Tag Archives: Wendi Peters

No Wonder

WONDERLAND

New Alexandra Theatre, Birmingham, Monday 6th February, 2017

 

This musical already has a chequered history and now its latest version is on the road, hoping to garner the love of fans of shows like Wicked, perhaps, giving adults fantasy-based plots with grown-up versions of characters we all remember from childhood.   Unlike Wicked, which has strong source material in the books by Gregory Maguire, this Alice is purely the invention of writers Gregory Boyd and Jack Murphy.  Their spin on Lewis Carroll is to give us a contemporary setting.  Alice is in her 40s, a divorcee and former teacher, living in a tower block – all well and good until you realise how emotionally immature she is, yearning for a knight to rescue her, desperate to escape into fantasy.

The mighty Kelly Ellis plays Alice, throwing herself into the nonsense of Wonderland as soon as she gets there.  Ellis is an impeccable performer but I can’t take to Alice, no matter how well sung and spiritedly acted she is.  Alice has a daughter, a starchy, matronly teen called Ellie (Naomi Morris) who reminds me of Saffy from Ab Fab – until she goes through the looking glass and then turns into a sassy, sulky child.  Also along for the ride is their neighbour from the tower block, Jack (Stephen Webb) a shy, tongue-tied admirer of Alice who goes through the looking glass and comes out as George Michael, complete with cheesy boy band – the highlight of the first act for me.

The score by Frank Wildhorn is serviceable and the lyrics by Jack Murphy are often witty – when you can hear them.  What brings this show crashing down is the book.  There are half-baked attempts at being profound, asking us to reflect (ha) on the ‘real’ us we see in the mirror.  There are half-arsed attempts at delivering a political message: the Mad Hatter (Natalie McQueen) comes through the looking glass as a power-crazed industrialist, distracted from her quest to overthrow the tyrannical queen.  “That’s how power works” is a constant refrain.  Spoiler: the residents of Wonderland decide they’d rather have a monarchy, with its constant threat of irrational capital punishment.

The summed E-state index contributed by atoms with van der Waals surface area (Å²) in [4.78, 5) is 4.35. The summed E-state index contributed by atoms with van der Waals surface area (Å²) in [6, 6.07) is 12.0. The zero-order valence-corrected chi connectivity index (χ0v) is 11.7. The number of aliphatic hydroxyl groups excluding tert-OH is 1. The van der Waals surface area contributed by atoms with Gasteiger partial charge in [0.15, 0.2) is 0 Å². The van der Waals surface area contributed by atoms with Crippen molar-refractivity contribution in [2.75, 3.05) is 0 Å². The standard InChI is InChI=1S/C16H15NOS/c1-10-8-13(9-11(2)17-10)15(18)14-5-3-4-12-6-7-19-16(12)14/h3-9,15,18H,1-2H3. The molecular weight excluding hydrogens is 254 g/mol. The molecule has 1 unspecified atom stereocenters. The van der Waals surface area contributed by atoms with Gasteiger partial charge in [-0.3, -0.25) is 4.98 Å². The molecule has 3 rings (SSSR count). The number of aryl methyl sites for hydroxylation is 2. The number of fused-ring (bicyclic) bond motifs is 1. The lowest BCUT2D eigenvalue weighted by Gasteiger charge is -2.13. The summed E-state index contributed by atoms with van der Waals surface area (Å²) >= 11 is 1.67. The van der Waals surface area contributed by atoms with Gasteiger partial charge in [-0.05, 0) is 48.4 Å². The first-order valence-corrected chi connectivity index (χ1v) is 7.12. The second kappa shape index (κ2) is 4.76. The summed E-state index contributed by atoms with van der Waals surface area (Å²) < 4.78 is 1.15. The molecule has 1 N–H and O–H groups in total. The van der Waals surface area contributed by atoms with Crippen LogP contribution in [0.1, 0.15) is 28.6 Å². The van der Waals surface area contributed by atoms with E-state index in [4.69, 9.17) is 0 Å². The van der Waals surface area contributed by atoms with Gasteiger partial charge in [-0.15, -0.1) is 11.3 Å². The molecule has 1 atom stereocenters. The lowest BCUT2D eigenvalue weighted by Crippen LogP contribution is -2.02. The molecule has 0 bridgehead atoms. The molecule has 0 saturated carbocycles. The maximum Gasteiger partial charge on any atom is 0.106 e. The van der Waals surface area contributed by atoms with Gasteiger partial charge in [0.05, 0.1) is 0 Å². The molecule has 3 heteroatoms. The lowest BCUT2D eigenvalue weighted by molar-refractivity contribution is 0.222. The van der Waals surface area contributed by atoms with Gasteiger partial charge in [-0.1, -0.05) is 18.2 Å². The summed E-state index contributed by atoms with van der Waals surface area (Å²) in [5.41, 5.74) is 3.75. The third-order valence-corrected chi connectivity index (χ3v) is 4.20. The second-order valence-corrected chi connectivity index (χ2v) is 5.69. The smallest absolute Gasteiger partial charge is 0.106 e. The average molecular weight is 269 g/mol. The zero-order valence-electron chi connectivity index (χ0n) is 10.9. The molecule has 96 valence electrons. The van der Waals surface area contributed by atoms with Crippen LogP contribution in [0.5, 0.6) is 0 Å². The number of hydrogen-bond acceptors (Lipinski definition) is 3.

Wendi Peters is a revelation as the Queen of Hearts, belting out show tunes.  She makes an impression in the first act but then is absent for so long, I forget she’s in it.  Give this woman a tour of Gypsy, for pity’s sake.  I also like Ben Kerr’s March Hare and look forward to seeing him in something else.

Musical theatre veteran Dave Willetts is the White Rabbit – at least the writers have the sense to give him chance to demonstrate his mellifluous tones.  He’s still in great voice but navel-gazing songs about finding yourself and being your own invention always make me want to vomit, whatever the context.  Self-identity is also a theme here, from the Caterpillar’s repeated asking of ‘Who are you?’ (Kayi Ushe is good fun in this role) to Alice’s desire to regress into childhood, rather than face up to grown-up responsibilities and give up on the husband who crushed her emotionally.  Frankly, I couldn’t give a monkey’s.

The entire company works hard to sell us this curate’s egg.  Lucie Pankhurst’s quirky choreography, Grace Smart’s clever costumes, and Andrew Riley’s striking set, all support the likeable performers in the flogging of this dead horse of a story.  Carroll’s Alice is a child trying to make sense of the nonsensical adult world.  This Alice embraces the nonsense as a refuge from reality, but too many of the characters (like Tweedles Dum and Dee) are marginalised as chorus members to have any impact on her journey.

A bright spectacle well-performed but ultimately, I find it’s unsatisfying to take what passes through a rabbit’s hole and roll it in glitter.

kerry-ellis-as-alice-photo-by-paul-coltas

Kerry Ellis as Alice (Photo: Paul Coltas)

 

 

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Family Firm

RUTHERFORD & SON

New Vic Theatre, Newcastle under Lyme, Wednesday 13th March, 2013